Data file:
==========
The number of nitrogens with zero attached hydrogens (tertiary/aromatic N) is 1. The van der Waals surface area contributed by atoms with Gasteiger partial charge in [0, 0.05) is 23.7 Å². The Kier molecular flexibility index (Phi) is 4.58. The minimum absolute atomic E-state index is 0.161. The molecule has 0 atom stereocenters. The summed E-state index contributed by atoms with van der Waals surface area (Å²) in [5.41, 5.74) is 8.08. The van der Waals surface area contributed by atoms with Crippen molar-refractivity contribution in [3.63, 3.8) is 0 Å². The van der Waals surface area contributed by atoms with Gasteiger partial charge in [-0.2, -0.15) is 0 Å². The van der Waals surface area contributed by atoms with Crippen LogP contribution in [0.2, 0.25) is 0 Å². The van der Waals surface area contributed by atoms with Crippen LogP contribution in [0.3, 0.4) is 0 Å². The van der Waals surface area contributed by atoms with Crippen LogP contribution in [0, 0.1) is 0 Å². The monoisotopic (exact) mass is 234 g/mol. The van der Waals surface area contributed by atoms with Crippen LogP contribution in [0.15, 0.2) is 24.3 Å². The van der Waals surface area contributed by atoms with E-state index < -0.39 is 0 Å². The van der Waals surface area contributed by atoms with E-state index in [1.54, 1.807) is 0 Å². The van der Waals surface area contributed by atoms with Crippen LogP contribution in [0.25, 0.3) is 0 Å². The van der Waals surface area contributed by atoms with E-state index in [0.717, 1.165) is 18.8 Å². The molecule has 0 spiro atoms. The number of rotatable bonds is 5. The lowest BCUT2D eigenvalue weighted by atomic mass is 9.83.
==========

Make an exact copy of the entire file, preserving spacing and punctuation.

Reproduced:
The number of nitrogens with zero attached hydrogens (tertiary/aromatic N) is 1. The van der Waals surface area contributed by atoms with Gasteiger partial charge in [0, 0.05) is 23.7 Å². The Kier molecular flexibility index (Phi) is 4.58. The minimum absolute atomic E-state index is 0.161. The molecule has 0 atom stereocenters. The summed E-state index contributed by atoms with van der Waals surface area (Å²) in [5.41, 5.74) is 8.08. The van der Waals surface area contributed by atoms with Crippen molar-refractivity contribution in [3.63, 3.8) is 0 Å². The van der Waals surface area contributed by atoms with Gasteiger partial charge in [-0.2, -0.15) is 0 Å². The van der Waals surface area contributed by atoms with Crippen LogP contribution in [0.2, 0.25) is 0 Å². The van der Waals surface area contributed by atoms with Crippen LogP contribution in [0.3, 0.4) is 0 Å². The van der Waals surface area contributed by atoms with Crippen LogP contribution in [0, 0.1) is 0 Å². The monoisotopic (exact) mass is 234 g/mol. The van der Waals surface area contributed by atoms with Crippen LogP contribution in [0.15, 0.2) is 24.3 Å². The van der Waals surface area contributed by atoms with E-state index < -0.39 is 0 Å². The van der Waals surface area contributed by atoms with E-state index in [1.54, 1.807) is 0 Å². The van der Waals surface area contributed by atoms with Crippen LogP contribution in [0.25, 0.3) is 0 Å². The van der Waals surface area contributed by atoms with E-state index in [0.717, 1.165) is 18.8 Å². The molecule has 0 spiro atoms. The number of rotatable bonds is 5. The lowest BCUT2D eigenvalue weighted by atomic mass is 9.83.